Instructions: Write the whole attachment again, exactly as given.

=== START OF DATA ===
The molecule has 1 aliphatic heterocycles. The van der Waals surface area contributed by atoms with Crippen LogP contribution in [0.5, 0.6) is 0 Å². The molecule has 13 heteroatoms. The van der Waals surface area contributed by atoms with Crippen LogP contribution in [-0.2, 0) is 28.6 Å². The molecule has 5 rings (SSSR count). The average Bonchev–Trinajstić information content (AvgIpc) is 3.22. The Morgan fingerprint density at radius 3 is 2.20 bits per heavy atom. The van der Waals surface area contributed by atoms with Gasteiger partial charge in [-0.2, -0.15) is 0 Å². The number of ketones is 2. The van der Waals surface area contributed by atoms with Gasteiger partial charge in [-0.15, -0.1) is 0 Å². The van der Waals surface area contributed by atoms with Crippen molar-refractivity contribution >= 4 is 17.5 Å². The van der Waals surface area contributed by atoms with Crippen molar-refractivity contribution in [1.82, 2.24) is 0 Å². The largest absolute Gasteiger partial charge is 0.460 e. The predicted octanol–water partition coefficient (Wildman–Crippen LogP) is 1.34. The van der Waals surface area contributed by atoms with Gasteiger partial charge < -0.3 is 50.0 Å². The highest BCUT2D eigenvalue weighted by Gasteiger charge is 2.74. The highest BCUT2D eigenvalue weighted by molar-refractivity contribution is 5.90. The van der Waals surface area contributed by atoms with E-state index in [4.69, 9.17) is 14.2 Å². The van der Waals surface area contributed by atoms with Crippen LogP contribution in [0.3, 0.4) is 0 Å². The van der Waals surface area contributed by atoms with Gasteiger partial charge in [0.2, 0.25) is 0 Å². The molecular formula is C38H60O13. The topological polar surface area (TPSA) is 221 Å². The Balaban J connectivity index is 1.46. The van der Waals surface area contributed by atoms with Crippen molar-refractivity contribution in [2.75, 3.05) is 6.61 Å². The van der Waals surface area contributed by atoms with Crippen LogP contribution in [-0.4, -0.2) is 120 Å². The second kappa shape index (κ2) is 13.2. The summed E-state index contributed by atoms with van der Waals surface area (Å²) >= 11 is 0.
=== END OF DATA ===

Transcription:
The molecule has 1 aliphatic heterocycles. The van der Waals surface area contributed by atoms with Crippen LogP contribution in [0.5, 0.6) is 0 Å². The molecule has 13 heteroatoms. The van der Waals surface area contributed by atoms with Crippen LogP contribution in [-0.2, 0) is 28.6 Å². The molecule has 5 rings (SSSR count). The average Bonchev–Trinajstić information content (AvgIpc) is 3.22. The Morgan fingerprint density at radius 3 is 2.20 bits per heavy atom. The van der Waals surface area contributed by atoms with Gasteiger partial charge in [-0.2, -0.15) is 0 Å². The number of ketones is 2. The van der Waals surface area contributed by atoms with Gasteiger partial charge in [-0.15, -0.1) is 0 Å². The van der Waals surface area contributed by atoms with Crippen molar-refractivity contribution >= 4 is 17.5 Å². The van der Waals surface area contributed by atoms with Crippen molar-refractivity contribution in [1.82, 2.24) is 0 Å². The largest absolute Gasteiger partial charge is 0.460 e. The predicted octanol–water partition coefficient (Wildman–Crippen LogP) is 1.34. The van der Waals surface area contributed by atoms with Gasteiger partial charge < -0.3 is 50.0 Å². The highest BCUT2D eigenvalue weighted by Gasteiger charge is 2.74. The highest BCUT2D eigenvalue weighted by molar-refractivity contribution is 5.90. The van der Waals surface area contributed by atoms with E-state index in [4.69, 9.17) is 14.2 Å². The van der Waals surface area contributed by atoms with Crippen LogP contribution in [0.3, 0.4) is 0 Å². The van der Waals surface area contributed by atoms with Gasteiger partial charge in [0.2, 0.25) is 0 Å². The molecular formula is C38H60O13. The topological polar surface area (TPSA) is 221 Å². The Balaban J connectivity index is 1.46. The van der Waals surface area contributed by atoms with Crippen molar-refractivity contribution in [2.75, 3.05) is 6.61 Å². The van der Waals surface area contributed by atoms with Crippen LogP contribution in [-0.4, -0.2) is 120 Å². The second kappa shape index (κ2) is 13.2. The summed E-state index contributed by atoms with van der Waals surface area (Å²) >= 11 is 0.